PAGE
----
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Bots generate video titles and tags to bring AI researchers one step closer to visual intelligence

October 10, 2016 | By Microsoft blog editor

By Winnie Cui, Senior Research Program Manager, Microsoft Research Asia

When your grandma posts a video to the cloud, there it lies, lonely and unwatched, unless your grandmother has more tagging and titling skills than mine does. My nana loves taking family videos with her cellphone, but while she’s great at creating content, she’s not so good at creating an audience. While my sisters and I might love to watch the clip, she’s made it practically undiscoverable.

I know your nana (and friends, colleagues, and family) is probably like mine, because a high percentage of user-generated videos stored in the cloud have very few views. Well, grandma, help is here from artificial intelligence researchers. Their research will eventually enable you to easily find and watch user-generated content, including that amazing clip of your grandpa losing his teeth while dancing at your cousin’s wedding!

Chia-Wen Lin and Min Sun, professors in the Electrical Engineering department of National Tsinghua University in Taiwan, tackled this issue with machine learning. In effect, they’ve created a system where bots watch a video, determine its highlights, create a relevant title for easy searching, and recommend who might want to be tagged to watch it.

“Our research has taken us one step closer to the holy-grail of visual intelligence, understanding visual content in user-generated videos,” said Professor Sun.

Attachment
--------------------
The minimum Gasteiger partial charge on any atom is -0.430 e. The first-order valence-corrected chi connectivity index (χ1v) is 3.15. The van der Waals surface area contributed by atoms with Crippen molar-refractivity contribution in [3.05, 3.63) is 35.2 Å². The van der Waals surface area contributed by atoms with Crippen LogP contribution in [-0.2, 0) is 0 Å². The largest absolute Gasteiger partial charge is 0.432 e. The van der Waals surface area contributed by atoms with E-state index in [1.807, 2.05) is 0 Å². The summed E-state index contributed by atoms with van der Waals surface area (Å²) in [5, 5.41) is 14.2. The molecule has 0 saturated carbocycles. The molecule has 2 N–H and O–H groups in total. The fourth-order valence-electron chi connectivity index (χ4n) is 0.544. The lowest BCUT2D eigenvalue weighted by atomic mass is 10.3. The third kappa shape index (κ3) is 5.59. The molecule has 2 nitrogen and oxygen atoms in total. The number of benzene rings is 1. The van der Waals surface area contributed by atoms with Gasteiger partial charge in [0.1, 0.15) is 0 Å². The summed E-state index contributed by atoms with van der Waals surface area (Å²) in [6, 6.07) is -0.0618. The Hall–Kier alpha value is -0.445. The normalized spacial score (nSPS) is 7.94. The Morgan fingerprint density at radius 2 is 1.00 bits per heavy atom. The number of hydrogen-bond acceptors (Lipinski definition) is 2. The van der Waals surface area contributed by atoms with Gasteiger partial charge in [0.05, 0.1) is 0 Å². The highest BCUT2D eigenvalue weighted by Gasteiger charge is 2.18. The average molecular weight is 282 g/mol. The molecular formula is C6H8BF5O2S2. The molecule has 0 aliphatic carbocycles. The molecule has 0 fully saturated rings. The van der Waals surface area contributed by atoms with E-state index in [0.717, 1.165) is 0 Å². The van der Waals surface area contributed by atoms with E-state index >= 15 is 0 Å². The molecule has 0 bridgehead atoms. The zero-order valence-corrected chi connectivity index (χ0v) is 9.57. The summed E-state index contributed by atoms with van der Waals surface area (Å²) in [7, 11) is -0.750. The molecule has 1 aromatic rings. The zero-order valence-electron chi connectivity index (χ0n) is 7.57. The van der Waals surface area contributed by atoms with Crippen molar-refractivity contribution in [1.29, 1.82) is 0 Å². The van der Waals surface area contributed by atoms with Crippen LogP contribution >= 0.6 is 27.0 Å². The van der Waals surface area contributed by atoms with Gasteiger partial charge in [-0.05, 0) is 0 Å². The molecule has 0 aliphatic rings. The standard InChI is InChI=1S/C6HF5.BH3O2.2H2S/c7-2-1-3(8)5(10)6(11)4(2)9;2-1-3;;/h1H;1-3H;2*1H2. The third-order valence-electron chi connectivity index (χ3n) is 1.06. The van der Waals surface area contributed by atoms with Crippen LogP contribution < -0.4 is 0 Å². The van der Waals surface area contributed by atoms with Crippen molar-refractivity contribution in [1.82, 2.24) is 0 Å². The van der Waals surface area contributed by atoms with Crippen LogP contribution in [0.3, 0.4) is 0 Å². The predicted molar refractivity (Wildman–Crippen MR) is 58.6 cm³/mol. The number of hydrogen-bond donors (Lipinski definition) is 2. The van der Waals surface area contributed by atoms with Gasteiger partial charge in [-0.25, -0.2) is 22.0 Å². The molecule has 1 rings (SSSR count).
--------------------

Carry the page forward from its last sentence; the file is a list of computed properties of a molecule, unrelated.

Video Title Generation System

Professor Sun created a video title generation method based on deep learning to automatically find the special moments—or highlights—in videos, and generate an accurate and interesting title for the highlights. In parallel, Professor Lin developed a method to detect and cluster the faces in videos to provide richer summaries of the videos and relevant suggestions about whom to share them with. Working together, their algorithms can detect highlights, generate descriptions of highlights and tag potential viewers of user-generated videos.

Their work was inspired by Microsoft Research’s COCO (Common Objects in Context). COCO is a new image recognition, segmentation, and captioning dataset that recognizes more than 300,000 images, in context, and because videos are essentially a succession of images, this dataset could help with video title generation. Professor Lin and Professor Sun collaborated with Dr. Tao Mei, a lead researcher in multimedia at Microsoft Research Asia in 2015, using COCO captions for sentence augmentation and using captions in MSCOCO to train their system. Their work is published on arxiv.

Currently, Professors Sun and Lin have analyzed 18,000 videos for highlights and generated 44,000 titles/descriptions. To improve the system, Professor Sun and his students participated in the VideoToText challenge sponsored by Microsoft Research, using the data released in the challenge for additional validation. Their work will be published at the ECCV (European Conference on Computer Vision) conference, October 8–16, 2016. Professor Sun and Dr. Tao Mei have started looking into the next phase of their collaboration on storytelling of personal photos.

If you’re also engaged with furthering the state of the art in visual intelligence research, you’ll find our Cognitive Services Computer Vision API useful. It extracts rich information from any image to categorize and process visual data. You can even build an app to caption your own videos using our sample on GitHub. Check it out!

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